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A friend of the family, who only got up to the fifth grade, needs to file a petition for violation for child support in Family Court. I can help her assemble her evidence -- it's pretty simple, it's bank statements showing the shortfall in the father's payments -- and I can help her fill out the form and write the letter. But I would like to help her present her case in Family Court. It's a simple case, but my friend can't do it alone -- her first language isn't English, and she gets nervous, flustered and can't function well when she goes to Family Court, even when there's a translator present.

The reason I don't want to use a lawyer is that when we used a lawyer for a similar petition, about unpaid medical expenses, the father convinced my friend's lawyer that he's a poor shmo who shouldn't be blamed for not paying what he should, and the lawyer didn't go after him aggressively enough.

I would not let myself be beguiled.

Side question: how far back in time can we go? We already found proof going back two full years, and with more digging we might be able to go back farther.

(Please don't feel tempted to feel sorry for the father. He earns three times as much as the mother does, and he doesn't have shared custody. He doesn't even have the child for visits any more. He dropped the child like a hot potato a year ago when the child was discovered to have epilepsy. Also note, the amount of child support is tragically small -- $100/week. We are going to petition to increase this, but we want to clear up the violation first.)

(Would like to create new tag for Family Court, not enough rep.)

Edit 9/27/16

Update: I was allowed to go in and sit next to my friend, which she found helpful as moral support.

The important thing we learned subsequently is that for an amazingly low fee, there is legal help available for this type of action, through the Department of Social Services.

Another thing I learned is that the low-man-on-the-totem-pole front desk receptionist at our court was not very helpful, but the main court clerk was. I learned to phone ahead and make sure the court clerk was in before delivering paperwork. I learned to check with the court clerk to make sure we were doing things right.

  • Good question. Certainly others can benefit from this information. Much of it is generally applicable across most custody situations. +1 – Mowzer Dec 19 '15 at 17:51
  • This is not an answer to the question as asked (so a comment), but in England and Wales, the answer is "Yes". See McKenzie Friend – Martin Bonner supports Monica Oct 4 '17 at 14:32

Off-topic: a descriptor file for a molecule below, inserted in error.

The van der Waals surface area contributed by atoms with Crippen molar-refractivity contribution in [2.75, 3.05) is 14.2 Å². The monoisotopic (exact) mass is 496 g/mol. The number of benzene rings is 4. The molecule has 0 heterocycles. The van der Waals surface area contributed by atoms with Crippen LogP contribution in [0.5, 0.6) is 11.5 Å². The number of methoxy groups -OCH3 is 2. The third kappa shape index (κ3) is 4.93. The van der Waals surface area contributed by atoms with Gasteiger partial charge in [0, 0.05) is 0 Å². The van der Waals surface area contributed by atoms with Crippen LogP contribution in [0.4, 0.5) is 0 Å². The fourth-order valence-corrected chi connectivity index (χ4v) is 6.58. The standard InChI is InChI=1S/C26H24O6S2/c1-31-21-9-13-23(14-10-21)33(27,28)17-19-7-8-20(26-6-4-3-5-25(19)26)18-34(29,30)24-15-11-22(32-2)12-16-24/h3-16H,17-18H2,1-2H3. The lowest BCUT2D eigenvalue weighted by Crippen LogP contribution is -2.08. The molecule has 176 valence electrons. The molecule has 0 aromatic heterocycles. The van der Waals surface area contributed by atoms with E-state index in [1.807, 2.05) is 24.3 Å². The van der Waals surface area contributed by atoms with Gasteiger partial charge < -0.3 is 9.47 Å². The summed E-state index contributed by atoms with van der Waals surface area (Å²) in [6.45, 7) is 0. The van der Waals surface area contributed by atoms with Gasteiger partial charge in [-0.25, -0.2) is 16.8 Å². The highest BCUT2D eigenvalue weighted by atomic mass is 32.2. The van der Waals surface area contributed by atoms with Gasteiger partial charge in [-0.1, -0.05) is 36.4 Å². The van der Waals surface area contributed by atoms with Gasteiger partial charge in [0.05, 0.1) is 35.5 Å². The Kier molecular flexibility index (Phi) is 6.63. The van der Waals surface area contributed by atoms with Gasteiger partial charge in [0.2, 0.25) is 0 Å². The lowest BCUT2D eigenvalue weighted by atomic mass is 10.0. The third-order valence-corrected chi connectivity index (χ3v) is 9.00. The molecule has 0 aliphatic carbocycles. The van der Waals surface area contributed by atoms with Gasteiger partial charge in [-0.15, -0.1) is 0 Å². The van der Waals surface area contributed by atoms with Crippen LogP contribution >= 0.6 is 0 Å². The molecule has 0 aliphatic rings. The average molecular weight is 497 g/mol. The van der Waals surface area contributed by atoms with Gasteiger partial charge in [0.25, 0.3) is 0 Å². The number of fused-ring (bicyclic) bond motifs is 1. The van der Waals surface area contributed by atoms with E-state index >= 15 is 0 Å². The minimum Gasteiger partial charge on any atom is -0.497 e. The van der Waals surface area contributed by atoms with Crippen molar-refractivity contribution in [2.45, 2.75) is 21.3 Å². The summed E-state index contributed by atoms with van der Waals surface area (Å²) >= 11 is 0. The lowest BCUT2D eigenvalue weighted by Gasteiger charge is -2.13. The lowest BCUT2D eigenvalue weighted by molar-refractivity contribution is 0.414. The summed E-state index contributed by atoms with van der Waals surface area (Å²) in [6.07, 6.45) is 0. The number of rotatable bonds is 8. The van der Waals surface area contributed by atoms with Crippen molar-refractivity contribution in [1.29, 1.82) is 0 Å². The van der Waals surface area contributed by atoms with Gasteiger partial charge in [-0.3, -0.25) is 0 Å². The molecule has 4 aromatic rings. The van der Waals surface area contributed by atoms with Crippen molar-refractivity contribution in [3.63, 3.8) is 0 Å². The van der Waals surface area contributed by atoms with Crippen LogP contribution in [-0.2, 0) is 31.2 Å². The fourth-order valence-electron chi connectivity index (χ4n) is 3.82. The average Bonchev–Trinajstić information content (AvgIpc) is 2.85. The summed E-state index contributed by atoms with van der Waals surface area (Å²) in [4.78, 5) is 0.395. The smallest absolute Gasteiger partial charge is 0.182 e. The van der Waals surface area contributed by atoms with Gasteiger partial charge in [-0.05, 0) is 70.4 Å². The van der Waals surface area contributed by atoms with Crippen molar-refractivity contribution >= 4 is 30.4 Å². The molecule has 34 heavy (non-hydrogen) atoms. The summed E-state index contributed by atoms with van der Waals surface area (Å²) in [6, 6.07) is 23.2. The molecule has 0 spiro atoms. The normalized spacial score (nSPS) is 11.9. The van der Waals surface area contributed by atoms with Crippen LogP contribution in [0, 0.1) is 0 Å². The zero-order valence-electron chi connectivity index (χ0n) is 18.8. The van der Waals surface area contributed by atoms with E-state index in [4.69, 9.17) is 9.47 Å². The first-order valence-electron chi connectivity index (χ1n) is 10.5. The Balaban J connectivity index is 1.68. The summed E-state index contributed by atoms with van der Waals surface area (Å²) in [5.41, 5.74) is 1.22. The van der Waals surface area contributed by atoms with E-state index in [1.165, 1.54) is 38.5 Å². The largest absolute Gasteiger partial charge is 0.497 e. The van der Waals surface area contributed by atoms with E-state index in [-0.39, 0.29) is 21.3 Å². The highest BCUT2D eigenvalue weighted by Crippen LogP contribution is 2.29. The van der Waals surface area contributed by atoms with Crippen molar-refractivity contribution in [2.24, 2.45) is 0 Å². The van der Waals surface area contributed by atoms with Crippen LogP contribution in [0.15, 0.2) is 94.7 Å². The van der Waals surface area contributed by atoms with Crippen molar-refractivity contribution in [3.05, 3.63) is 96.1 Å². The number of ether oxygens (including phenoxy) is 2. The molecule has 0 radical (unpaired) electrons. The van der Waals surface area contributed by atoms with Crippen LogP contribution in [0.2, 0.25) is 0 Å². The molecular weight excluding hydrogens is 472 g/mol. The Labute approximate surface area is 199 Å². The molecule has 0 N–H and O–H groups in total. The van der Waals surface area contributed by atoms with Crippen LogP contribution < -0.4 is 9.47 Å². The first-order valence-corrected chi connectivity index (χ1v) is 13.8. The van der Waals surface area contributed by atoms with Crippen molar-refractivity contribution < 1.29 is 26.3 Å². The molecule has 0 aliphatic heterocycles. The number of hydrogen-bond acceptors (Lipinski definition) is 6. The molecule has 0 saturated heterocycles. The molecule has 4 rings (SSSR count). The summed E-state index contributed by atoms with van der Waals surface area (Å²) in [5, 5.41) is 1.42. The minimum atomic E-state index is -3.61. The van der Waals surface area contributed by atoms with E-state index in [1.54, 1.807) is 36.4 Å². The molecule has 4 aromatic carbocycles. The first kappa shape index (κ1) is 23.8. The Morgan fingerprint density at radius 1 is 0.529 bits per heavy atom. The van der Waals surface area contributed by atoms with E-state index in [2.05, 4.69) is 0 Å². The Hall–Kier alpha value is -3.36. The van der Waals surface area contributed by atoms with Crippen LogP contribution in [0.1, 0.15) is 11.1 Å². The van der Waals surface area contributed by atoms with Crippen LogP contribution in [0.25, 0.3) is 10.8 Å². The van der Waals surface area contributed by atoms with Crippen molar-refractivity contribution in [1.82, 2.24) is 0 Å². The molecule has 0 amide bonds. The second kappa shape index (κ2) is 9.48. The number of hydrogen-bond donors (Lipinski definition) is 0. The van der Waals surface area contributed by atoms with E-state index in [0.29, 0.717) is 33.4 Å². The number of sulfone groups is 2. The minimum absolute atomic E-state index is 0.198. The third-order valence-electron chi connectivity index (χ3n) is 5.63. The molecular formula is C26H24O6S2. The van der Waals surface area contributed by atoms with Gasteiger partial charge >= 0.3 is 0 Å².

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How to Best Help

I suggest you ask around at the courthouse. You might need to get advanced permission from the judge. Every courthouse is setup a bit differently so it's hard to say exactly whom you will need to ask. But ultimately that will probably require the judge's advanced approval.

Order of Child Support

You used the term violation so I will assume the mother has in her possession a copy of the Order of Child Support (OCS) resulting from the divorce or paternity case that determined the amount and timing of support payments she is entitled to. Correct?

Aside: If the mother doesn't already have an OCS it's pretty simple to get one. Most states just have a standard set of forms and a formula to apply. There is very little subjectivity involved. Unless one or more of the parties has unreported or variable income. And she can also collect back child support too.

Back Child Support

AFAIK you are not barred by statute for seeking back support as far back as when dad's obligation began. Which AFAIK is when mom became the primary caregiver. In practical terms, this would be the first day mom had the kids living with her and dad didn't live with them.

Interest on Unpaid Child Support

Most states allow mom to collect interest on (ordered but) unpaid child support at a rate set by statute. In some states the interest rate is in the 9 to 12% range. You need to compute it using a spreadsheet. You go back to each ordered monthly obligation, calculate the number of months from then until the current date, then multiply that number times the obligation amount times 1/12 of the interest rate. Then add all those months together to get the total. Like I said, a spreadsheet is the easiest way to do this calculation.

Motion for Contempt of Court

Assuming you have acquired an OCS, enforcement is also pretty straightforward. In some states, the mechanism to force the father to pay is called a Motion for Contempt of Court for violating the OCS. Again, it's so common, unfortunately, most courthouses support pro se litigants by having all the necessary forms on hand and volunteers to help people fill them out! When mom files the contempt motion with the court she will schedule a date for a Show Cause Hearing, at which time dad will need to appear and explain why he should not either pay up or be found in contempt of court. Courts enforce child support VERY strictly. So the paperwork alone should be enough for her to win her case.